Rental car insurance: Do you need it to rent a car?

By Allstate

Last updated: February 2024

For some drivers, rental car insurance is a necessity. For others, it's a redundant expense. But how do you know which category you're in?

Before you rent a car, it's worth reviewing the coverage on your personal car insurance policy. In some cases, the coverage you have on your own car extends to a rental car. In other words, buying rental car insurance coverage may duplicate what you already pay for.

The extra cost of the rental company's coverage might make sense in a few cases, however. For that reason, it's important to understand what your personal auto insurance covers, and what the rental agency is offering.

What is rental car insurance?

Rental car insurance is typically offered by the rental car company but is not required. And depending on your personal insurance and coverage offered by your credit card company, you may not need extra coverage offered by the rental car company.

quality auto coverage starts here

When you drive with quality coverage, you drive with peace of mind. Allstate auto insurance can help you stay protected for wherever the road takes you.

Does my personal car insurance cover rental cars?

If you have a personal car insurance policy, it includes liability coverage and any additional coverage you've opted for, such as comprehensive or collision. If you drive a rental car for personal use, you may have coverage under your personal car insurance policy. The coverage limits and deductibles on your personal policy also apply to your use of a rental car.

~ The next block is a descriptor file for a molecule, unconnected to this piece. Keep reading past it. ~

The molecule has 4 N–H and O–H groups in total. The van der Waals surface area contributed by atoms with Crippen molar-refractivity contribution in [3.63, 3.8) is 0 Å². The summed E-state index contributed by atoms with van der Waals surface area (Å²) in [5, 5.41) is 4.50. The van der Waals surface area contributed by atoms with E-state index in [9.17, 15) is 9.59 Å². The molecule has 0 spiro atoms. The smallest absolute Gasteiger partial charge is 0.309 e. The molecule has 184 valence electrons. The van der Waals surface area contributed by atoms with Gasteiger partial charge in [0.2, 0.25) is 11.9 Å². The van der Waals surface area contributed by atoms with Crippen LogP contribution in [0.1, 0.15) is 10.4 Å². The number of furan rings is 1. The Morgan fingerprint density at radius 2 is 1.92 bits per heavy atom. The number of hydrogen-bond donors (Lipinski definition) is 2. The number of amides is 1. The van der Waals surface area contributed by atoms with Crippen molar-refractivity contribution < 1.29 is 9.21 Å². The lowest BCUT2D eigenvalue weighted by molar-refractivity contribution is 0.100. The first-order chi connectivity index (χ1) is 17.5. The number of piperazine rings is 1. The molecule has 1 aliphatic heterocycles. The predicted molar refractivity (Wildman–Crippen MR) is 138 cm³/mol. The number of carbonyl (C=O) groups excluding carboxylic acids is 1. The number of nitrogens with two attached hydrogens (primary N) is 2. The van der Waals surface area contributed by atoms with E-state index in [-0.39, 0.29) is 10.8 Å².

• Liability coverage helps pay for another person's medical bills or damage to another person's property if you cause an accident in your vehicle (or your rental vehicle). In some states, damage to the rental car must be paid under property damage liability coverage.
  • Comprehensive coverage helps pay to repair your vehicle (or your rental car) if it's damaged by a covered peril, such as theft, wind, fire or natural disasters. Your comprehensive coverage's deductible will apply.
  • Collision coverage helps pay to repair your vehicle (or your rental car) if it's damaged when you collide with another vehicle or object, such as a fence or a tree. Your collision coverage's deductible will apply.

Does my credit card have rental car coverage?

In addition to your auto insurance, certain credit cards offer extra insurance if you pay for a car rental using that card, according to the Insurance Information Institute (III). If you have extra rental car insurance through a credit-card issuer, call the toll-free number on the back of your card and have them explain your options in detail before you reserve your car.

For example, if your credit card provides collision coverage for rental cars, then you might decide not to purchase that coverage from the car rental agency. The card issuer's insurance is typically "secondary," according to the III. That means it may pay your deductible and expenses that exceed what your primary insurance company will pay.

Forbes says some credit card providers may exclude coverage for certain types of rental vehicles, such as:

  • Luxury vehicles
  • Motorhomes
  • Trucks
  • Motorcycles

Be sure to check your benefits before you rent.

Do you need insurance to rent a car?